The Lancaster and Morecambe College conducted their focus group for the Digital @ Youthwork project on the 1st of November, 2019. The experience had two trainers, two youth workers and ten young people.
LMC invited representatives from a local youth organisation to attend this focus group. We asked two of their youth workers to participate and to bring with them a selection of their youth service users to discuss a range of issues relating to digital skills and their future career aspirations. The young people ranged from the age of 17 to 20 and were all attending the youth centre for informal training and activities. They had a diverse range of educational backgrounds including two young people who were planning to attend university in the future, four who were currently studying level 3 qualifications and four who had left formal education at 18yrs old and were currently seeking employment.
This focus group was conducted as an open conversation with the facilitators guiding the discussions and posing specific questions to the group. These questions included some of the questions included in the primary research surveys as well as follow on questions to explore participant’s responses in more detail. Participants were given a selection of handout sheets for them to record their answers and share with the group.
It started with the facilitators explaining the rationale behind the Digital@YouthWork project and the value of the focus group activity. The facilitators then explained the format and ground rules of the focus group to ensure all participants were clear on the format and process. The group then moved onto introductions and icebreakers to make all participants feel comfortable and confident enough to speak to the group.
After the initial introduction were complete the facilitators began the discussion regarding digital skills and competencies. The facilitators worked their way through a selection of pre-prepared questions and asked all participants to provide their responses and record them on the handouts provided. The facilitators guided the discussion through the pre-prepared questions but as the participants were quite engaged the discussions progressed onto other topics relating to digital competencies and education/career opportunities in the local area. The focus group lasted just over 2 hours and all participants contributed to a lively conversation.
The findings of this focus group generally supported the findings from our primary research surveys. We found that the participants have a variety of digital skills but are lacking the more advanced digital skills. Our participants were interested in all of the most demanded digital skills but felt that in their experience Graphic and Media design, Digital Media and Web Design would be the most useful practical competencies they could have.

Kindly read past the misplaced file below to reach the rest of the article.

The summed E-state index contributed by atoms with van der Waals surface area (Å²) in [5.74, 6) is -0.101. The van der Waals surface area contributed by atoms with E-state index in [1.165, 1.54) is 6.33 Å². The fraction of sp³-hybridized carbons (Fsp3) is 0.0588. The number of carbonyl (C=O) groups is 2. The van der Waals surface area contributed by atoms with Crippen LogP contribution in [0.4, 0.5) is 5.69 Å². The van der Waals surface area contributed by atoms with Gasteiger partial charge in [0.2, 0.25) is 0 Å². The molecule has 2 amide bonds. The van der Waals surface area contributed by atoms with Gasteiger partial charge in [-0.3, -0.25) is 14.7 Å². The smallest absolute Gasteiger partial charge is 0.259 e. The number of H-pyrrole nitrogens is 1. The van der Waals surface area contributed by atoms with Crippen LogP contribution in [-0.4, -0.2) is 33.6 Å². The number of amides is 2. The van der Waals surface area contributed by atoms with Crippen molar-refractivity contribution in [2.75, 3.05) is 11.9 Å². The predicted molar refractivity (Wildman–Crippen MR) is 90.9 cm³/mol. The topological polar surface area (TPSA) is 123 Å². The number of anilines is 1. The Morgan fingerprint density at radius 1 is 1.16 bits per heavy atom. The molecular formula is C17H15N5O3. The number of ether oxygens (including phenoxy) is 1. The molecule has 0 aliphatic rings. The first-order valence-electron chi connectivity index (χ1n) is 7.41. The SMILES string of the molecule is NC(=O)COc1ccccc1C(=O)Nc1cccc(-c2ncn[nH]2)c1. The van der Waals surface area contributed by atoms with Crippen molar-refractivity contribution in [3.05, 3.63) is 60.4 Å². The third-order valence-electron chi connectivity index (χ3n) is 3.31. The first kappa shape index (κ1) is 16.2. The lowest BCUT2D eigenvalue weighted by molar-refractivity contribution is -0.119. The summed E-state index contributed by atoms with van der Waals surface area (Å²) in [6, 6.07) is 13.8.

All participants said that they found it somewhat difficult to access training for advanced digital skills, mainly due to limited opportunities and financial restrictions. They felt that their only opportunities came from going to university to undertake a degree level course.
All participants also felt that a combination of face to face and online training was the best way for them to learn. They felt that the best way to learn is via hands on practical activities so they can learn by doing. Interestingly, all participants felt that more advanced digital skills can seem quite daunting and they feel put off by technical jargon and the costs of the hardware and software required for many of the digital skills we discussed.
This focus group served as an opportunity to expand on the primary research surveys and explore the more qualitative details of participant’s answers. It was a valuable exercise that enabled the facilitators to gain a deeper understanding of the participants understanding and experiences of digital competencies. We will incorporate the findings from this focus group into the next stages of the project. The consortium will be developing learning content for six digital competency modules.